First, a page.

United States District Court, D. Connecticut
RULING ON PLAINTIFF'S MOTION TO REVERSE THE
DECISION OF THE COMMISSIONER AND ON DEFENDANT'S MOTION TO
AFFIRM THE DECISION OF THE COMMISSIONER
Glazer Margolis United States Magistrate Judge
action, filed under ' 205(g) of the Social Security Act,
42 U.S.C. §§ 405(g) and 1383(c)(3), as amended,
seeks review of a final decision by the Commissioner of
Social Security [“SSA”] denying plaintiff
Disability Insurance Benefits ["DIB"] and
Supplemental Security Income ["SSI"] benefits.
April 22, 2013, plaintiff filed an application for DIB and
SSI benefits claiming that he has been disabled since August
1, 2004, which date was later amended to September 6, 2012,
due to heart failure and low back pain. (Certified Transcript
of Administrative Proceedings, dated November 13, 2015
[“Tr.”] 94, 247-63, 355; see also Tr.
110, 305, 322, 330). Plaintiff's applications were denied
initially and upon reconsideration (Tr. 137-70; see
Tr. 108-09, 130-31), and on January 6, 2014, plaintiff filed
his request for a hearing before an Administrative Law Judge
["ALJ"]. (Tr. 171-72; see Tr. 173-79). A
hearing was held on April 21, 2015, before ALJ Alexander
Peter Borré, at which plaintiff and vocational expert
Stephen Sachs testified. (Tr. 37-93; see Tr.
193-246; see also Tr. 353-54). Plaintiff has been
represented by counsel. (Tr. 133, 135). On May 12, 2015, ALJ
Borré issued his decision finding that plaintiff has
not been under a disability from September 6, 2012 through
the date of his decision. (Tr. 17-32). On July 14, 2015,
plaintiff filed his request for review of the hearing
decision (Tr. 7; see also Tr. 8-16), and on August
26, 2015, the Appeals Council denied plaintiff's request
for review, thereby rendering the ALJ's decision the
final decision of the Commissioner. (Tr. 1-3).
October 7, 2015, plaintiff filed his complaint in this
pending action. (Dkt. #1).On October 22, 2015, the parties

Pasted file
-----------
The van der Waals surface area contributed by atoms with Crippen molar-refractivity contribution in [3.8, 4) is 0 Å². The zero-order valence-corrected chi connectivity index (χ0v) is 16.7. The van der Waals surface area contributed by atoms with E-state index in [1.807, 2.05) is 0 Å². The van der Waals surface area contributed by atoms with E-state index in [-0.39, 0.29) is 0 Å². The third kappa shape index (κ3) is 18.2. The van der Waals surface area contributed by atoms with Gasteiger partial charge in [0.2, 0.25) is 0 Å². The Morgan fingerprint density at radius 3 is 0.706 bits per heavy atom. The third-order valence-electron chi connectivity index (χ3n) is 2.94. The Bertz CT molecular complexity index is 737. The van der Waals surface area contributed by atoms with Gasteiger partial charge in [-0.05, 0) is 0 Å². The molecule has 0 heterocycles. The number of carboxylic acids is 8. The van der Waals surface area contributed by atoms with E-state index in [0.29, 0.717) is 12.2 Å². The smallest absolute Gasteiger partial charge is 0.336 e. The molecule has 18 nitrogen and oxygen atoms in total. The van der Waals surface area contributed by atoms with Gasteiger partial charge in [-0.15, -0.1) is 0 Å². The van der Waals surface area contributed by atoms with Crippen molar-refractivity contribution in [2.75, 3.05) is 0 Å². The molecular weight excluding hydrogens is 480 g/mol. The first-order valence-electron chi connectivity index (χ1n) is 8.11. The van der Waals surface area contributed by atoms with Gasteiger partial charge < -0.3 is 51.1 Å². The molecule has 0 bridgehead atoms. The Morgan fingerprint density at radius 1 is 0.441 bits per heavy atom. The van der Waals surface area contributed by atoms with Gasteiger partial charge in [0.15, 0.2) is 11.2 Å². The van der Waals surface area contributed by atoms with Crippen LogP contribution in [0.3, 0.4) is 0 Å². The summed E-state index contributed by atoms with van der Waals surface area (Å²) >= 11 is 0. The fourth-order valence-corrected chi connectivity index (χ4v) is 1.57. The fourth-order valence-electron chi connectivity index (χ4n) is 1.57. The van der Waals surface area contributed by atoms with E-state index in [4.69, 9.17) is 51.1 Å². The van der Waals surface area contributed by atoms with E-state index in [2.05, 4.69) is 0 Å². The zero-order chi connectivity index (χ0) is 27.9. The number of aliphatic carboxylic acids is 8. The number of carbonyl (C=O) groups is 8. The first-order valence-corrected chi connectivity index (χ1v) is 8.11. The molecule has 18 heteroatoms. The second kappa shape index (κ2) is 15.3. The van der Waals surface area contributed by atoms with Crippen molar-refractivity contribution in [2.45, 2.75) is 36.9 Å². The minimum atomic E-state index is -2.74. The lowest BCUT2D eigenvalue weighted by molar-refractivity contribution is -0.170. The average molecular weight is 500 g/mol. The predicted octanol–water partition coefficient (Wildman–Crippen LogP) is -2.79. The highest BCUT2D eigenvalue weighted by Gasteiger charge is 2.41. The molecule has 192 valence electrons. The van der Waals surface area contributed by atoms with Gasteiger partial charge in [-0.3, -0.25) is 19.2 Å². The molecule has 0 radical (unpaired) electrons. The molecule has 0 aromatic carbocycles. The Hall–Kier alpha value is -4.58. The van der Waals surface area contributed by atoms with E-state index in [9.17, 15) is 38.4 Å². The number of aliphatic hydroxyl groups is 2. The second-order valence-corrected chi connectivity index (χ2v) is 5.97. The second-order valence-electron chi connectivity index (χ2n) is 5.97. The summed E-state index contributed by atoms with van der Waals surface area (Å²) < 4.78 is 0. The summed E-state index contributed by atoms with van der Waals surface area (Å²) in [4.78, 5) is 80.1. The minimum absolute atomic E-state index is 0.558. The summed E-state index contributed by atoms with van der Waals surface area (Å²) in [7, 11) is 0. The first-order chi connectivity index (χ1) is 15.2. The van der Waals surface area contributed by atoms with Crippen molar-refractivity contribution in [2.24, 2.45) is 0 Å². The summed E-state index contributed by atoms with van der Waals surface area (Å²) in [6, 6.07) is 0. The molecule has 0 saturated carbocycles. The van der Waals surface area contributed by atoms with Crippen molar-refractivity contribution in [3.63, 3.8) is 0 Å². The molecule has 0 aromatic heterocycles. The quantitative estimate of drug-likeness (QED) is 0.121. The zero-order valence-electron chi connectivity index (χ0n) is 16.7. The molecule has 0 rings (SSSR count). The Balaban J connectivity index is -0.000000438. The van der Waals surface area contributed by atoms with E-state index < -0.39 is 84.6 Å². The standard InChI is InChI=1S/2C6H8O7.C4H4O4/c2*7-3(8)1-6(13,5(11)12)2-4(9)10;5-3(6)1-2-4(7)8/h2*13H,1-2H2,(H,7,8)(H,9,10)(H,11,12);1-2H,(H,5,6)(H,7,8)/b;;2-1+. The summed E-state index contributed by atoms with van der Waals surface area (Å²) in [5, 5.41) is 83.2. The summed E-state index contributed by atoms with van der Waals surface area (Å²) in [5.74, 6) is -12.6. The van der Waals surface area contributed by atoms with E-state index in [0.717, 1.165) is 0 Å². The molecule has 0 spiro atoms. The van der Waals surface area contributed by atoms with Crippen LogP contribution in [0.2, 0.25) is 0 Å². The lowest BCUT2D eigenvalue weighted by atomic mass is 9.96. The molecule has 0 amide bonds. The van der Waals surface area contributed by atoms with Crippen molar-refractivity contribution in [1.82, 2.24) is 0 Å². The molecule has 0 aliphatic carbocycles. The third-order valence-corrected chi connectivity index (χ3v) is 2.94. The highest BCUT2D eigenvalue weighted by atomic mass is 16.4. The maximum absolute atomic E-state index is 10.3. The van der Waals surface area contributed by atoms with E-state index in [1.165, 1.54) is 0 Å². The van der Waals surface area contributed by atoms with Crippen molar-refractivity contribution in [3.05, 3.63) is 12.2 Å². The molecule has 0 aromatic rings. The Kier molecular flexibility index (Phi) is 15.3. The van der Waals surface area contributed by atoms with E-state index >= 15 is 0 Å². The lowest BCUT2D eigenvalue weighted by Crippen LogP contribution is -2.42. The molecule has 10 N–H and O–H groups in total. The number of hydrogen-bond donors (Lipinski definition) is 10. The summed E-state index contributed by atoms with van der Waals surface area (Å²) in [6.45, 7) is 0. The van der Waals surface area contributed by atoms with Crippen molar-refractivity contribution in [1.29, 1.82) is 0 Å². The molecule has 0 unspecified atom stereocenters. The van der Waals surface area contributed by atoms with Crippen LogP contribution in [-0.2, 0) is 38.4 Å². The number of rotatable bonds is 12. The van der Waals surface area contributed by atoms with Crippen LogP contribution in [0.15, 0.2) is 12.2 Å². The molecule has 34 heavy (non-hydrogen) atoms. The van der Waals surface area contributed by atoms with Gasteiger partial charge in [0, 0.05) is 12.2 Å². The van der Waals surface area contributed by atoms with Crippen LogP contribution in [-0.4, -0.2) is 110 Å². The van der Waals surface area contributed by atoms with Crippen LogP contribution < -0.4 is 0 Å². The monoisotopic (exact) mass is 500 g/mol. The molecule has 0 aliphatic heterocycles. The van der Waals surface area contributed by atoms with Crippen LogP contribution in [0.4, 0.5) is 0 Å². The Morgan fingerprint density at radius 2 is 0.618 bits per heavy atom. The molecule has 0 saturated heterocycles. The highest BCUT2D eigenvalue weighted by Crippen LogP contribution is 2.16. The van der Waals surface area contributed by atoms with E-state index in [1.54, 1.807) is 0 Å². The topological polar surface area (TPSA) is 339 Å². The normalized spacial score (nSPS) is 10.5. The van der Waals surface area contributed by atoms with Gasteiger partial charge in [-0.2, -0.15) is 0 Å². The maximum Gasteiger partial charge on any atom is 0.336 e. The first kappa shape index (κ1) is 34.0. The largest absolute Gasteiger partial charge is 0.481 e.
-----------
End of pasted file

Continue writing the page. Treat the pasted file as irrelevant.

consented to jurisdiction before this Magistrate Judge, and
the case was transferred accordingly. (Dkt. #13). On December
8, 2015, defendant filed her answer, along with a copy of the
1, 186 page administrative record. (Dkt. #14).Thereafter, on
February 22, 2016, plaintiff filed his Motion to Reverse the
Decision of the Commissioner, with brief in support (Dkt.
#18), along with a Stipulation of Facts (Dkt. #19), and on
April 22, 2016, defendant filed her Motion to Affirm, with
brief in support. (Dkt. #21).
reasons stated below, plaintiff's Motion to Reverse the
Decision of the Commissioner (Dkt. #18) is granted such
that this case is remanded consistent with this Ruling,
and defendant's Motion to Affirm the Decision of the
Commissioner (Dkt. #21) is denied.
ACTIVITIES OF DAILY LIVING AND HEARING TESTIMONY
time of his hearing, plaintiff was living with his
fiancée and stepson; he also has a teenage son who
lives with the son's mother. (Tr. 48, 50). Plaintiff was
homeless for a period of time, but with the help of others,
plaintiff and his family eventually moved into an apartment.
(Tr. 52-53). His fiancée does the cleaning and
shopping (Tr. 83-84, 315), and plaintiff cooks and washes
dishes, vacuums and makes his bed. (Tr. 314-15). During a
typical day, plaintiff does crossword puzzles and watches
television. (Tr. 316).
is a high school graduate. (Tr. 54). At the time of the
hearing, plaintiff was working three days a week at